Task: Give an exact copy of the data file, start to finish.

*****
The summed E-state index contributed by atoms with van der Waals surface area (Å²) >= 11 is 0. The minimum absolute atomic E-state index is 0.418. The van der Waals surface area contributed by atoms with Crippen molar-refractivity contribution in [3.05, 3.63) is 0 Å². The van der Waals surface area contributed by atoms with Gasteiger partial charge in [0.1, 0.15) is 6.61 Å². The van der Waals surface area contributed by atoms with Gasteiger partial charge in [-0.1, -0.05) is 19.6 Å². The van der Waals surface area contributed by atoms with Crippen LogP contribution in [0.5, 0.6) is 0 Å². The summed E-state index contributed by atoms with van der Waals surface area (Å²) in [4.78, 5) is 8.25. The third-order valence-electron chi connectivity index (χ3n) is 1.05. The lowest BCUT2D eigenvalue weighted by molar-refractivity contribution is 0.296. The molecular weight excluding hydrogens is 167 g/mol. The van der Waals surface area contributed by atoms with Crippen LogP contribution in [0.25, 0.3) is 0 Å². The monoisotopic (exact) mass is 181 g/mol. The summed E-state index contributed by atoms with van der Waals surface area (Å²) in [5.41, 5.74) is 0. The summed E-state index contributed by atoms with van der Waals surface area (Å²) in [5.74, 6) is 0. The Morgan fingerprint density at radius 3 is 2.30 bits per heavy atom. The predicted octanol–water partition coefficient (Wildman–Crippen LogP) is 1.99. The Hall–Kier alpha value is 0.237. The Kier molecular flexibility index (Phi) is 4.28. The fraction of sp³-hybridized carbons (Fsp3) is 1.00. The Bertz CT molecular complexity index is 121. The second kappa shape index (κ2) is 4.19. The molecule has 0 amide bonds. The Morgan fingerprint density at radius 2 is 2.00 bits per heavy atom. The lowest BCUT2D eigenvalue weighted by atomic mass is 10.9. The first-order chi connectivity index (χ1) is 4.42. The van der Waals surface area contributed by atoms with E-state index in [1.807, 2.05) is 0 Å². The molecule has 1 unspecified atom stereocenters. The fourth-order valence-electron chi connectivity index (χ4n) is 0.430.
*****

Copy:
The summed E-state index contributed by atoms with van der Waals surface area (Å²) >= 11 is 0. The minimum absolute atomic E-state index is 0.418. The van der Waals surface area contributed by atoms with Crippen molar-refractivity contribution in [3.05, 3.63) is 0 Å². The van der Waals surface area contributed by atoms with Gasteiger partial charge in [0.1, 0.15) is 6.61 Å². The van der Waals surface area contributed by atoms with Gasteiger partial charge in [-0.1, -0.05) is 19.6 Å². The van der Waals surface area contributed by atoms with Crippen LogP contribution in [0.5, 0.6) is 0 Å². The summed E-state index contributed by atoms with van der Waals surface area (Å²) in [4.78, 5) is 8.25. The third-order valence-electron chi connectivity index (χ3n) is 1.05. The lowest BCUT2D eigenvalue weighted by molar-refractivity contribution is 0.296. The molecular weight excluding hydrogens is 167 g/mol. The van der Waals surface area contributed by atoms with Crippen LogP contribution in [0.25, 0.3) is 0 Å². The monoisotopic (exact) mass is 181 g/mol. The summed E-state index contributed by atoms with van der Waals surface area (Å²) in [5.41, 5.74) is 0. The summed E-state index contributed by atoms with van der Waals surface area (Å²) in [5.74, 6) is 0. The Morgan fingerprint density at radius 3 is 2.30 bits per heavy atom. The predicted octanol–water partition coefficient (Wildman–Crippen LogP) is 1.99. The Hall–Kier alpha value is 0.237. The Kier molecular flexibility index (Phi) is 4.28. The fraction of sp³-hybridized carbons (Fsp3) is 1.00. The Bertz CT molecular complexity index is 121. The second kappa shape index (κ2) is 4.19. The molecule has 0 amide bonds. The Morgan fingerprint density at radius 2 is 2.00 bits per heavy atom. The lowest BCUT2D eigenvalue weighted by atomic mass is 10.9. The first-order chi connectivity index (χ1) is 4.42. The van der Waals surface area contributed by atoms with E-state index in [1.807, 2.05) is 0 Å². The molecule has 1 unspecified atom stereocenters. The fourth-order valence-electron chi connectivity index (χ4n) is 0.430.